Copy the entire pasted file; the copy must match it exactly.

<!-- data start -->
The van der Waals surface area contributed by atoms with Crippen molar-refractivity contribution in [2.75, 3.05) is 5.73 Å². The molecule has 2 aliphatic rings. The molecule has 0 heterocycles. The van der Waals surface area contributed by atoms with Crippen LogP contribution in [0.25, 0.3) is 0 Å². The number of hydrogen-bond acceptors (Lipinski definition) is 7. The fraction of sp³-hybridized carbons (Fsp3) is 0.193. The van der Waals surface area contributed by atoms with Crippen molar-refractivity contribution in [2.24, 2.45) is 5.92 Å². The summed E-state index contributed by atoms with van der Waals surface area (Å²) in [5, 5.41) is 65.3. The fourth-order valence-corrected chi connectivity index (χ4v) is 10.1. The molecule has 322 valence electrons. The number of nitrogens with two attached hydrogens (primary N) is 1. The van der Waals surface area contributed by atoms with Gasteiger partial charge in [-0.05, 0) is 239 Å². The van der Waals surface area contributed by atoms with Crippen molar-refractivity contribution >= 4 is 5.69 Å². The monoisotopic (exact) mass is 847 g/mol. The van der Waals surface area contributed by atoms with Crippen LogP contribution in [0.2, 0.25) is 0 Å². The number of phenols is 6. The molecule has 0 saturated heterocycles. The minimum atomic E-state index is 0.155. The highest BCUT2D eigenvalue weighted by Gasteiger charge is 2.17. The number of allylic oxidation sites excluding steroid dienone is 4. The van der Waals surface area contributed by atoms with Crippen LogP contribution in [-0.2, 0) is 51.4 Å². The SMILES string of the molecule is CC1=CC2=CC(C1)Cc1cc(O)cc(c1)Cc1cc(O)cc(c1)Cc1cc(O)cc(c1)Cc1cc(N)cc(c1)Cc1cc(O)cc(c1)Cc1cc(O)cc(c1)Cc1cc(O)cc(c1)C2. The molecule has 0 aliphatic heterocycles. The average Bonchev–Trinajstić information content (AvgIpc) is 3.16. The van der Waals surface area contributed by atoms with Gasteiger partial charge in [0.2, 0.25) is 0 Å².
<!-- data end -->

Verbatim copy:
The van der Waals surface area contributed by atoms with Crippen molar-refractivity contribution in [2.75, 3.05) is 5.73 Å². The molecule has 2 aliphatic rings. The molecule has 0 heterocycles. The van der Waals surface area contributed by atoms with Crippen LogP contribution in [0.25, 0.3) is 0 Å². The number of hydrogen-bond acceptors (Lipinski definition) is 7. The fraction of sp³-hybridized carbons (Fsp3) is 0.193. The van der Waals surface area contributed by atoms with Crippen molar-refractivity contribution in [2.24, 2.45) is 5.92 Å². The summed E-state index contributed by atoms with van der Waals surface area (Å²) in [5, 5.41) is 65.3. The fourth-order valence-corrected chi connectivity index (χ4v) is 10.1. The molecule has 322 valence electrons. The number of nitrogens with two attached hydrogens (primary N) is 1. The van der Waals surface area contributed by atoms with Gasteiger partial charge in [-0.05, 0) is 239 Å². The van der Waals surface area contributed by atoms with Crippen molar-refractivity contribution >= 4 is 5.69 Å². The monoisotopic (exact) mass is 847 g/mol. The van der Waals surface area contributed by atoms with Crippen LogP contribution in [0.2, 0.25) is 0 Å². The number of phenols is 6. The molecule has 0 saturated heterocycles. The minimum atomic E-state index is 0.155. The highest BCUT2D eigenvalue weighted by Gasteiger charge is 2.17. The number of allylic oxidation sites excluding steroid dienone is 4. The van der Waals surface area contributed by atoms with Crippen LogP contribution in [-0.2, 0) is 51.4 Å². The SMILES string of the molecule is CC1=CC2=CC(C1)Cc1cc(O)cc(c1)Cc1cc(O)cc(c1)Cc1cc(O)cc(c1)Cc1cc(N)cc(c1)Cc1cc(O)cc(c1)Cc1cc(O)cc(c1)Cc1cc(O)cc(c1)C2. The molecule has 0 aliphatic heterocycles. The average Bonchev–Trinajstić information content (AvgIpc) is 3.16. The van der Waals surface area contributed by atoms with Gasteiger partial charge in [0.2, 0.25) is 0 Å².